Friday, April 26, 2013

Animal Classification Using Crayon and Paint Wash Skeletons

The girls and I have been wending our way down to human biology (we actually wended to horses, but we started off intending to study humans) through the order of classification. My main goals for studying the order of classification as thoroughly as we have so far are to have the girls understand that each level of the order tells something important about the living thing (whether or not we quite understand what that thing is--order Perissodactyla, or the Odd-Toed Ungulates, for instance, has given me and Willow fits trying to figure it out: odd number of toes? Per limb or total? Oddly-shaped toes? Odd that they're called toes? The research continues!), and to have them memorize some key classification terms and what they mean--the class Mammalia, for instance, and knowing what a mammal is, or the infraclass Marsupialia, and what that means.

Hands-on learning always makes memorization easier (which is probably why the girls are having to work so hard to get their Latin vocabulary to stick), and so before completely settling down with horses for a while, I had the girls do a couple of research projects involving the classification of other animals.

We own a set of animal x-rays, and now we own a giant lightbox upon which we can look at them!

Willow and I placed a bunch of our animal x-rays on the lightbox at random, and then put a sheet of tracing paper over the entire lightbox, taping it snugly at the sides. I gave each of the girls a white crayon, and they used it to trace the skeletons of each of the animals:

You can see the white crayon if you look carefully.





On a different day, Sydney watered down some black BioColor paint, and the girls painted a black wash over the skeletons on the tracing paper. This made the skeletons stand out really well, although it took a couple of tries to get the paint to the right consistency--too thin, and it just soaks through the paper without leaving much color; too thick, and it covers the paper and the crayon, too.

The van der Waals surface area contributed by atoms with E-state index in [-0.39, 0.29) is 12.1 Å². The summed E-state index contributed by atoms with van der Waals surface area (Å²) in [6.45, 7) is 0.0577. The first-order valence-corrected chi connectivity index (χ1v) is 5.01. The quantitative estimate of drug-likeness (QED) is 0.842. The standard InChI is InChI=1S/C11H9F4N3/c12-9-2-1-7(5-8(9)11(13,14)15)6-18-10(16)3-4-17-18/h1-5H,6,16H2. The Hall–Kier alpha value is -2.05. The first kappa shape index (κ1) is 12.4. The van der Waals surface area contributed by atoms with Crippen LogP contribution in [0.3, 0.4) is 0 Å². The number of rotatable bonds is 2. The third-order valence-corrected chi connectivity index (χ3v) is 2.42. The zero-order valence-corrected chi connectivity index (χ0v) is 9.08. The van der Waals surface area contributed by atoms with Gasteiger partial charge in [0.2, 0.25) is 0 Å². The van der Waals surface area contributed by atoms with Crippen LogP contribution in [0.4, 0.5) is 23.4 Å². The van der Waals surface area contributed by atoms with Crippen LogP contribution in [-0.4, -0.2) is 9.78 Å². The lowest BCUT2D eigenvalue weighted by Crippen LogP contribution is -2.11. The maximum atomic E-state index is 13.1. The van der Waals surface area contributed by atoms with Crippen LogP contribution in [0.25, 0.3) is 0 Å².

I hung the giant painting out on the laundry line (and then on the shower curtain rod when it started to rain) to dry, and on a different day we used it to inspire a research project.

I had the girls choose their favorite skeleton from the painting, cut it out, and spray mount it to a large piece of construction paper:

Spray mount is FUN!

The animal x-rays set also includes photos of the living animal that each skeleton belongs to, and its name, so next the kiddos matched their skeleton to its animal, drew the animal--




--and then researched its classification. Normally, I encourage the girls to use Encyclopedia Britannica for their reference questions, but Wikipedia has this great feature of including the entire order of classification for each living creature that has an article about it on their site:

Each level also includes a link, so it's pretty amazing. The girls copied the order of classification for their animal--